Learn Programming Essence from Ruby patches

8f39a252784d5a99589be6e20c4553fb?s=47 takkanm
September 09, 2016

Learn Programming Essence from Ruby patches

8f39a252784d5a99589be6e20c4553fb?s=128

takkanm

September 09, 2016
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  1. Learn Programming Essence from Ruby patches Mitsutaka Mimura @takkanm

  2. Today’s Topic The aim of the session is to review

    the essence of programming, which you can read from several textbooks for programming, by reading some Ruby code as well as libraries.
  3. about me me: name: Mitsutaka Mimura github: takkanm company: EiwaSystemManagement

    community: Asakusa.rb book: PerfectRuby
  4. None
  5. None
  6. IUUQCJUMZFTNSVCZLBJHJCFOUP

  7. None
  8. l"KZBSJNPDIJTPVOETMJLF"HJMFEBKBSF@DMVCz .ZCPTTTBJE

  9. None
  10. None
  11. Agenda ✤What is a programming knowledge? ✤Learn from patches. ✤Example

    case
  12. What is Programming Knowladge?

  13. What is Knowledge of Programming at Daily Work?

  14. Knowledge of Programming Used in Daily Tasks What is required

    in daily tasks in knowledge on the followings. ✤ Language feature ✤ How to use libraries ✤ How to use freameworks.
  15. Knowledge of Programming Seen in Occasions Like University Leactures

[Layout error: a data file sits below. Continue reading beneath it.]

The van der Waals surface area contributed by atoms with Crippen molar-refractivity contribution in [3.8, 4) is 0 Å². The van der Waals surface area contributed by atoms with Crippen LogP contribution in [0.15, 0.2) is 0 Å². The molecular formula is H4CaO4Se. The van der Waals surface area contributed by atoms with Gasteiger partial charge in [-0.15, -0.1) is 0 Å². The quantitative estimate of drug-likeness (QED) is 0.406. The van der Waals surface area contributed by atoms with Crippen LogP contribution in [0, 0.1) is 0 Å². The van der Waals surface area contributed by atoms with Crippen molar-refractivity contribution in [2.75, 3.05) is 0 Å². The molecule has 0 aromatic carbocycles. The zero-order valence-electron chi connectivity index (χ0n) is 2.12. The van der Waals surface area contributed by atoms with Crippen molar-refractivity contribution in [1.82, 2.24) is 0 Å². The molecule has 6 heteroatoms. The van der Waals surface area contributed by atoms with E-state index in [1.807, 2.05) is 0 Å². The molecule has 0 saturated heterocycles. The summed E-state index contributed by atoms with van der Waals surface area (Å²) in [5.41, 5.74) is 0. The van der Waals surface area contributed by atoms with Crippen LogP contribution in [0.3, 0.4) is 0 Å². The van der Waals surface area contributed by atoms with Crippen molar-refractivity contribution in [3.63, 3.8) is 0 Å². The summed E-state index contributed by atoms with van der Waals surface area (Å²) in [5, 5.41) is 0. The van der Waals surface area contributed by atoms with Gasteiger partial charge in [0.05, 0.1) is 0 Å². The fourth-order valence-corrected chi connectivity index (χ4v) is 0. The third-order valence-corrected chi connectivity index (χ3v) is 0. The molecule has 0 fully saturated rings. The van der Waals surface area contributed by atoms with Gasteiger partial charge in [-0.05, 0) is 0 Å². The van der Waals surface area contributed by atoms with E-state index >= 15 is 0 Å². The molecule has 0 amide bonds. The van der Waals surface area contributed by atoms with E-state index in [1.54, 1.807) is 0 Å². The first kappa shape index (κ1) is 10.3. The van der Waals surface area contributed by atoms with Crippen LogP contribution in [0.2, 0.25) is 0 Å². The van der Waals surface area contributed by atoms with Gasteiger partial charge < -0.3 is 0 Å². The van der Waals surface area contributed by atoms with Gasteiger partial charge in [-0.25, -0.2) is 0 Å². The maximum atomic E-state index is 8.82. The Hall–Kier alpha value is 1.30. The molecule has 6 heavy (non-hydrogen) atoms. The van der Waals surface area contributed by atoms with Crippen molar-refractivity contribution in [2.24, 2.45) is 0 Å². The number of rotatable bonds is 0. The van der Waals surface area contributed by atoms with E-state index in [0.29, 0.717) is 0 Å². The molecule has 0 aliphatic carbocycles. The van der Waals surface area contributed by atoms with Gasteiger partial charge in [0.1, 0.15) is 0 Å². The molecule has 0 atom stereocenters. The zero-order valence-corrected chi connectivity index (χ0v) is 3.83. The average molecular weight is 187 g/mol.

16. Knowledge of Programming Seen in Occasions Like University Leactures ✤Algorithm

    ✤Data Structure ✤Computational Complexity
  17. Are they unnecessary at daily work? We usually don't have

    chances to use such knowledge for writing business codes. But we believe such textbooks still should hold much more secrets, such as an algorithm for writing smarter code or more efficient code.
  18. How to study ?

  19. Boring Textbooks From textbooks, we can learn much like implementation

    of algorithms or pros/cons of that. But it is not easy for us to imagine how such knowledges can be applied to our actual writing codes.
  20. Book ʮPrograming Techniqueʯ This book is a book that will

    learn programming techniques read the source of the UNIX command. I was able to get some idea of how they have been utilized in the actual programming is what I learned at school in this book.
  21. Proposal -FUTUPUIFNPSFGBNJMJBS UIBUZPVIBWFUPMFBSOUP SFBEUIFQBUDIPG3VCZ

  22. Learn from patches

  23. Why patch? ✤ Clear code of interest ✤ Information that

    the many explanation for the patch ✤ Choose the ones likely to read to suit your level